A: I’m glad and very proud that I worked with great coaches. I wouldn’t use the term idol, but Dusan Ivkovic is someone that has definitely inspired me throughout the years. Another person that has inspired me is Zeljko Obradovic, who is my best man, and we worked together for 13 years. Besides these two, I have worked with a lot of great coaches like Bosko Bozic, Efthimis Kioumourtzoglou, and Djurovic.
You learn something from everyone you meet, and I’m very glad that all of these guys shared their knowledge and experience with me. I’m grateful to Zeljko and Duda, and all the other coaches that I worked with.
6. How Have You Helped Coach Someone?
Q: You were EuroLeague’s coach of the year in 2016 and 2019 and got awarded the Alexander Gomelskiy Trophy. Only three other coaches have won the award multiple times, namely, Zeljko Obradovic, Pablo Lasso, and Ettore Messina. You also won the EuroLeague title five times as an assistant coach while you worked together at Panathinaikos Athens between 2000 and 2012. You also won seven Greek Cup and eleven Greek League trophies in that period. How have you helped mentor or coach someone? What improvements did you see in the person’s skills or knowledge?
A: The individual awards are great, and I’m very thankful for my colleagues who voted for me. The individual awards deserve to go to all of the people working behind the scenes, like physiotherapists, assistant coaches, my management, and all the people that are helping. I understand that as a head coach, I’m going to be in the spotlight, but I want my players to be grateful for all the help I had. I believe in teamwork, so a big part of these individual awards goes to all my associates and all the players that helped in making this happen.
7. The Key for Success
Q: You took over CSKA’s bench in 2014 and have since led the club to a new golden age. This includes not missing even one Turkish Airlines EuroLeague Final Four in seven seasons. You helped CSKA win the EuroLeague crown in 2016 and 2019. In addition to your EuroLeague success, you brought CSKA six VTB League titles in a row between 2015 and 2021, and you are competing for a seven this season. What’s the key to success?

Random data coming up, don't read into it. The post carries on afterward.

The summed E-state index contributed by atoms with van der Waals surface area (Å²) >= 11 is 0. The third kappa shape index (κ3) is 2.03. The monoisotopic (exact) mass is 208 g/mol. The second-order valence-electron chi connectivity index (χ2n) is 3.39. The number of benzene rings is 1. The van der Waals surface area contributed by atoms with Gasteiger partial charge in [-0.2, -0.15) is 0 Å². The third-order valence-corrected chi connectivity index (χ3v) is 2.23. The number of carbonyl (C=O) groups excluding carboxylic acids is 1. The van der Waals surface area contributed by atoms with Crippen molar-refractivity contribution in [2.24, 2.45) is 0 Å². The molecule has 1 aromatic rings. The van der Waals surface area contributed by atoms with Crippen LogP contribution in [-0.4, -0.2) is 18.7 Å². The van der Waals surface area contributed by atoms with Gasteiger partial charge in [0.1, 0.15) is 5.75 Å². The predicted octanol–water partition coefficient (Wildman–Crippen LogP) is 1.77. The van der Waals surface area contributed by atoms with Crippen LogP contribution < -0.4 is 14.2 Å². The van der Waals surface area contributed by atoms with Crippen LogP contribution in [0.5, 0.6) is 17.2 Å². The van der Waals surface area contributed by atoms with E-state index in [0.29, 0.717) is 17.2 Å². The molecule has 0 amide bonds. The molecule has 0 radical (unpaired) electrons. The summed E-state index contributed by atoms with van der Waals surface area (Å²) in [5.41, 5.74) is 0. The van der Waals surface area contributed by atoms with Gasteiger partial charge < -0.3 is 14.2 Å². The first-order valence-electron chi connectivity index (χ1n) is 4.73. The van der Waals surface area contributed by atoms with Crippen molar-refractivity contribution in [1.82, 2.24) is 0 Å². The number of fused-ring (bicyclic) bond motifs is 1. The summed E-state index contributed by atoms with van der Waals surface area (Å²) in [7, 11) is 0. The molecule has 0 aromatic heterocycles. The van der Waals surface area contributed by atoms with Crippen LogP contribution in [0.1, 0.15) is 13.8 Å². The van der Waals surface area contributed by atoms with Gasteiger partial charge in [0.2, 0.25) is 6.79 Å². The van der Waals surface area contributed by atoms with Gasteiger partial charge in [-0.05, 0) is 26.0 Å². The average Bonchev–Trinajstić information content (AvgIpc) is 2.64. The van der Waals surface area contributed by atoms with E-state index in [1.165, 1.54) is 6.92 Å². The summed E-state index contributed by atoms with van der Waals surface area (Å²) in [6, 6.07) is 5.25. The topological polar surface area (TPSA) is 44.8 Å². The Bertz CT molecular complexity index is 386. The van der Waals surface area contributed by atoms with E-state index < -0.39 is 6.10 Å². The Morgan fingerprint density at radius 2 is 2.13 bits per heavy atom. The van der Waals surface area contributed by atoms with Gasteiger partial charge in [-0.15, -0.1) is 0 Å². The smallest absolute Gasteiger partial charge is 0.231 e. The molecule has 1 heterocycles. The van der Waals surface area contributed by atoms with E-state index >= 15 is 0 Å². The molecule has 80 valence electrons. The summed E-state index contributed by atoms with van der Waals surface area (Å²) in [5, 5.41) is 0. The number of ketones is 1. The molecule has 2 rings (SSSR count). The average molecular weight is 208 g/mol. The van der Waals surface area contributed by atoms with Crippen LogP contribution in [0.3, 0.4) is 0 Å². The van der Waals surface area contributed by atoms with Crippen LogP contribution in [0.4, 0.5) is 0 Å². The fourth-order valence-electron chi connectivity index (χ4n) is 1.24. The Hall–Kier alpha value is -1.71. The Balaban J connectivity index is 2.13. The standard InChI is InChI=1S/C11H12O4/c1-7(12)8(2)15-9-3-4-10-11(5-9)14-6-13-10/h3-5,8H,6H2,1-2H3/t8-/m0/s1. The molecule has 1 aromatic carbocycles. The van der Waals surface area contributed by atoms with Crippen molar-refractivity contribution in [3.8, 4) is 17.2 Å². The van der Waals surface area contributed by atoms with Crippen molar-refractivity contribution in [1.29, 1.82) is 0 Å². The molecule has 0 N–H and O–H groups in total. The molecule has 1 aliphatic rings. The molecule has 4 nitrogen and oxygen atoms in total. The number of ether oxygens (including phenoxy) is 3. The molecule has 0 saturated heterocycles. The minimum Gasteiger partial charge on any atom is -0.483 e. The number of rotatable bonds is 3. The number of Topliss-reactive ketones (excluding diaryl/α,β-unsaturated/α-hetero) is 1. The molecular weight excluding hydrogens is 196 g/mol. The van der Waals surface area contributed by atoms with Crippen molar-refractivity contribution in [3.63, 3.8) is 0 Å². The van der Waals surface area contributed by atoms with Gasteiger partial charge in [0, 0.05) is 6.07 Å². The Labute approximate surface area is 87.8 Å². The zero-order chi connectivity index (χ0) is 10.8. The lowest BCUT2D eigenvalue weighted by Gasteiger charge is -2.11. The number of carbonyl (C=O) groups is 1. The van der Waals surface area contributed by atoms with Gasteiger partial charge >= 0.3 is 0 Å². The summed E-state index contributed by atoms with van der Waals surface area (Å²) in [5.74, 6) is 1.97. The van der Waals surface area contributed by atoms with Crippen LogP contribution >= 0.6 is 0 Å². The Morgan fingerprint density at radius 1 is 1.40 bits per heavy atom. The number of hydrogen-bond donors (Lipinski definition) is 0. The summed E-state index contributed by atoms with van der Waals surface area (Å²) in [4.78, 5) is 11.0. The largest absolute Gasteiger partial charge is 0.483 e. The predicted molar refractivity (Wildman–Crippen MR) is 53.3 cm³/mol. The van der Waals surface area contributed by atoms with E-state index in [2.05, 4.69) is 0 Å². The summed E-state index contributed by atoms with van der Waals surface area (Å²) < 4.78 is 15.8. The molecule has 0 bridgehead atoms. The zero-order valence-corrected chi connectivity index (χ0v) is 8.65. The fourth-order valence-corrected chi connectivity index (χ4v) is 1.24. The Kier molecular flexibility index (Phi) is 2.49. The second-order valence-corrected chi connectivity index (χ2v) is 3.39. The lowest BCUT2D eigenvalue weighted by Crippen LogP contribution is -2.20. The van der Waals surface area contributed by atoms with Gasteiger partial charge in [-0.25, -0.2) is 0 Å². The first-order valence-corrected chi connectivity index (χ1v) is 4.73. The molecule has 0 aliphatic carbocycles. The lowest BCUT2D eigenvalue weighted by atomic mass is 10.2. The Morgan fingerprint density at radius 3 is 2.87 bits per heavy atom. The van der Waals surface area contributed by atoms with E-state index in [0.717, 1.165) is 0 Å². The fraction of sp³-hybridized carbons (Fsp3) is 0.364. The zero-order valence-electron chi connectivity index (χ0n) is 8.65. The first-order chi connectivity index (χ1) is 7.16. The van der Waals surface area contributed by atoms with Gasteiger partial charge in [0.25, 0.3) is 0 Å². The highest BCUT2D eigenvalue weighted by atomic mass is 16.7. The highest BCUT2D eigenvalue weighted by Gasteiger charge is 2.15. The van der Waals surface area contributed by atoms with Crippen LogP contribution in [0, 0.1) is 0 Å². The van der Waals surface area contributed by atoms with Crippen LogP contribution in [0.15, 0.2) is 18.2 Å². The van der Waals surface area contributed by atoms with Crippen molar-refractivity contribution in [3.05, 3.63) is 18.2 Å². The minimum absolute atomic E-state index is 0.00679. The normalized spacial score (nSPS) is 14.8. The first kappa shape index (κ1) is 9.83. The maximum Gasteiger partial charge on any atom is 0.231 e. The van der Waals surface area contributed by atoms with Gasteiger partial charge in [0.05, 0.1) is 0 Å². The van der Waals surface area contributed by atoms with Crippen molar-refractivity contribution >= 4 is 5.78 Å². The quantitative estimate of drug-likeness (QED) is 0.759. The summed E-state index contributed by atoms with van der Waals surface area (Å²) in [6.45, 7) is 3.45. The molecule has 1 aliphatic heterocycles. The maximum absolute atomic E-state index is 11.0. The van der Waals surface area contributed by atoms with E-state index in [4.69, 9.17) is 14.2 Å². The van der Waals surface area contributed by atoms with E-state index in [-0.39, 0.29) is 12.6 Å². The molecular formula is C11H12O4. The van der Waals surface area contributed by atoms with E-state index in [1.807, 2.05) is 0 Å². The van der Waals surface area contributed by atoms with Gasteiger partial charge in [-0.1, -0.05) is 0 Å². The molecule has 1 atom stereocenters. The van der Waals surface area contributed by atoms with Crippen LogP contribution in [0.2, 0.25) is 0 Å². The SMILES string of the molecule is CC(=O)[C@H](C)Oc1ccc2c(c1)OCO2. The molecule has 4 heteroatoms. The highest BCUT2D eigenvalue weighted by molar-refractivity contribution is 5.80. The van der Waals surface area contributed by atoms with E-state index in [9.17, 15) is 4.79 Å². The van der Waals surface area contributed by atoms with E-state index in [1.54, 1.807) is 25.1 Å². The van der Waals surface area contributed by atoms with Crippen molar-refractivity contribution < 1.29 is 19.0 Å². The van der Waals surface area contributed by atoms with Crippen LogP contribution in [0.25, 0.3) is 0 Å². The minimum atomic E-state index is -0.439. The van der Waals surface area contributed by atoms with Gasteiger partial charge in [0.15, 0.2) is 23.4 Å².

A: I’m a strong believer in the process. The process takes time, and we are proud that right now, we are invited to coach the 3rd generation since 2014, which I signed when I came as head coach in CSKA. In this interview, I want to thank Norilsk Nickel and Andrey Vatutin for the invitation and, of course, my associates and players that I worked with. I’m very glad to coach the 3rd generation.
8. Philosophy of Coaching
Q: What is your philosophy of coaching? How do you motivate your players? Should a coach be friendly with his players? Do you think basketball teaches the players anything about real life?
A: It doesn’t mean that if you sign the best 12 players, you’re going to have the best team. You need certain new roles to be fulfilled by each and every one individual. Somebody has to do more with fewer minutes, and somebody has to do the opposite. Everyone should accept their role and work together. That takes time, which is why you cannot build the best team in just one day.
9. What Is the Key for Good Collaboration?
Q: You are one of the most successful European coaches of the 21st century. You renewed your contract guiding your current team for at least two more seasons as CSKA Moscow Coach. What is the key to good collaboration?
A: I believe in the project. Besides that, we are coaches, we teach basketball lessons, and we need to remember that the players are from different countries, different religions, have different education and a different perspective on how life is supposed to look like, and we are supposed to teach them what the reality is.
Actually, the question is very related to what we were going to do in a week from now, and it was one of my ideas when I signed in the beginning. I want my players to witness where the money comes from, so I want them to meet our main sponsor Norilsk Nickel, so they can see the synergy of many people who work under the earth to provide metals. I think that it will be a great example, we’re going to be there for 3 or 4 days, and the people of Norilsk Nickel will host us.
10. What Is Your Message to The World?
Q: Your motto and message to the world, especially for the young basketball players?
A: Love what you do, be dedicated, have a great work ethic, respect the game, and the game will respect you back.
Thank you, Dimitris, for taking the time to answer all of my questions and giving thorough answers. I wish you the best of luck with all your future endeavors. We all appreciate and admire your hard work and achievements.
If you are interested in his life and story, make sure to check Dimitris Itoudis’s Official Wikipedia Page.
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If you want to check the inspiring stories of many other sports professionals, make sure to check the Interviews page.